Three Ways to Prevent Doom Scrolling

Here We Go Again: Doomsday Scrolling

Overwhelmed by Discourse On COVID-19 Masks & Vaccinations 

and Afghanistan?  

Three Ways to Protect Your Digital Health 

Do you have the feeling of “here we go again” with the latest negative news and it is causing you doomsday scroll, leaving you mentally exhausted? 

As developments in Afghanistan continue and the Delta Variant fueling a spike in Covid cases dominate the news cycle, many are doomsday scrolling. Digital Wellness Expert Mark Ostach reminds us to take a step back and set boundaries with social media.

“Dooms day scrolling is the tendency to continue to surf or scroll through bad news, even though that news is saddening, disheartening or depressing,” says Ostach. ”It nudges us to an exaggeration of gloom and doom, which can impact your digital wellness and mental health.”

According to Ostach, who wrote the book “Courage to Connect, Stories that encourage meaningful connection in your life” , digital wellness is a way to view the content in which you are exposed to and how it fits into your overall wellness. He compares digital wellness to our physical wellness.

“If you look at physical calories or a food pyramid, you know to eat your basic food groups and not to eat too many carbohydrates or too many sugars,” says Ostach. “Ideally, you’re maintaining your weight, feeling like you have a good level of energy and exercising. We need to start viewing our content through the lens of digital calories. If you’re feeling bloated from the news headlines, those digital calories often leave us feeling more sluggish and hungrier for more just moments later.”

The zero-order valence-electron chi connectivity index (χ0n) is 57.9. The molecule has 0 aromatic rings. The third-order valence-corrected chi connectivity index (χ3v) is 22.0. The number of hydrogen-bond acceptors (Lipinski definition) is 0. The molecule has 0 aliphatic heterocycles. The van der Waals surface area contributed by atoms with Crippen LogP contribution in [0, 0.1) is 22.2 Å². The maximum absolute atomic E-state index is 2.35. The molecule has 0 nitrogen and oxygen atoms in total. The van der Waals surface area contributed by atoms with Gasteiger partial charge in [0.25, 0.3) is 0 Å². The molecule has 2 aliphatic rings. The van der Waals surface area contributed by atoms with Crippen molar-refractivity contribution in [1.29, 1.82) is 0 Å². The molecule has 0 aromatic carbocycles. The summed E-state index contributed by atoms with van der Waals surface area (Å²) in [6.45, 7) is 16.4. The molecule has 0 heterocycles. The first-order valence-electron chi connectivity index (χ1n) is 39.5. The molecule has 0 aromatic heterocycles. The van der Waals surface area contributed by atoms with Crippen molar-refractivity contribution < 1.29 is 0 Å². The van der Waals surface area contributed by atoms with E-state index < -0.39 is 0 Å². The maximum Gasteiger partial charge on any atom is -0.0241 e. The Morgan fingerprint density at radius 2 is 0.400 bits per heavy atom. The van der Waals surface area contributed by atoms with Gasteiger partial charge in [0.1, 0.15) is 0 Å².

Some people chose to take a break from social media all together.

“I don’t think anyone really notices if you were to take a digital fast from social media,” adds Ostach. “As you navigate your day on social media, just realize that everything you consume has a digital caloric value. If the digital calories you consume are headlines from a national news network and inflammatory posts from the “friends” in which you follow, these things often leave you feeling digitally bloated and malnourished (digitally speaking). If you can’t commit to stepping away from social media, then try to be more mindful of what you are consuming.”

Ostach Offers Three Ways to Improve your Digital Health:

  1. No digital gadgets at meal time or an hour before bed.
  2. Sleep device free. Get a real alarm clock! 
  3. Take a digital fast at least one hour a day. 

His best tip? Go outside & get some fresh air! Even if it’s taking a few extra moments on your porch when you get the mail.

Ostach helps people find the courage to connect—with themselves, their purpose, and with the people in their lives—both online and offline. Ostach’s goal is to restore energy and focus to organizations battling modern life’s non-stop pace and growing sense

of disconnection. He’s done this locally with organizations like DTE, Quicken Loans, Consumers, MEDC, & Honigman. Nationally, Ostach has worked with global companies like BASF, AllState, HItachi, and others. 

He’s on a mission to teach people healthy digital habits so they can improve their digital wellness and create deeper connections with things in life that matter most.